A widow has won her battle for criminals handed life sentences to undergo stricter supervision when they are released from jail.
Helen Hill, 47, whose husband David Irwin was murdered by former paratrooper Stuart Pickett, has hailed the changes a “victory for victims”.
Pickett was released for “good behaviour” after serving 10 years of a life sentence. The killer then had the right to apply for probation supervision to end only four years later.
Now, after Helen’s three-year campaign, the Ministry of Justice has informed her it has decided that all freed lifers will be supervised for at least 10 years, with a monthly probation check-in for the first five.
Describing how she felt when she was told, she said: “I was over the moon – physically shaking when I got the news.
“To know that they will now be supervised for a full 10 years is so reassuring and will put a lot of minds at rest.”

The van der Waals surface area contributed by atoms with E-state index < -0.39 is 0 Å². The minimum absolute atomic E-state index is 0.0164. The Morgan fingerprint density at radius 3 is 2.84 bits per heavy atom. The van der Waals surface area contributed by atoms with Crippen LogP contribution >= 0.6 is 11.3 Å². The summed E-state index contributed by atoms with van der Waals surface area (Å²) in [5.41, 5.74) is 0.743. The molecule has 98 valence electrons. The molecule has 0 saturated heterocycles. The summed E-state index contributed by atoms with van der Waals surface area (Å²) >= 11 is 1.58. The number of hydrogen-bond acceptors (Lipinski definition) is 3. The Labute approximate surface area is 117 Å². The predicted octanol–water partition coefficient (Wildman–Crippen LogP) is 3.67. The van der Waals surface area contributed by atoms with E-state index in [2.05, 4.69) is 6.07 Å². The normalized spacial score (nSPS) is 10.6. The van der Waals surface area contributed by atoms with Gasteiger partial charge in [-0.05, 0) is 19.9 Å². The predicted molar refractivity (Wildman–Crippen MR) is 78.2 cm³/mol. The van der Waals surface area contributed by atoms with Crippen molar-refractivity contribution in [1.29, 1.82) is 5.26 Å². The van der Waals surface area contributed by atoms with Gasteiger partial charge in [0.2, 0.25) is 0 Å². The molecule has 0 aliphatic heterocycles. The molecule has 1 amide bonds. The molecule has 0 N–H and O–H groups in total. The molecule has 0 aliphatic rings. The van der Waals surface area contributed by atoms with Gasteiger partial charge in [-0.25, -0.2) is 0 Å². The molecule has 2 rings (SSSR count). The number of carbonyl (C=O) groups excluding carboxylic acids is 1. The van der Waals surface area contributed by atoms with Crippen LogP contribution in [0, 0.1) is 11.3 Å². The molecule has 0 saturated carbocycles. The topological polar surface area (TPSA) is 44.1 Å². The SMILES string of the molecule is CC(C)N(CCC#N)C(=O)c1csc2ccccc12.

Pickett, then 22, attacked David, 30, after a sportsman’s dinner at a pub in 2002. Almost every bone in David’s face was broken and he died in hospital. His daughter Mollie was five at the time.
Pickett was jailed for a minimum of 10 years for the murder in Hale Village, Cheshire, and was released in 2013.
Helen, from the area, was told he would be monitored by the Probation Service, and she was appalled when she found out he was applying for his supervision order to be lifted so soon.
Both of his applications have been refused.
The Justice Secretary is expected to announce the changes this week.
Labour MP Derek Twigg, who campaigned with Helen, said: “I am grateful ministers listened to us.”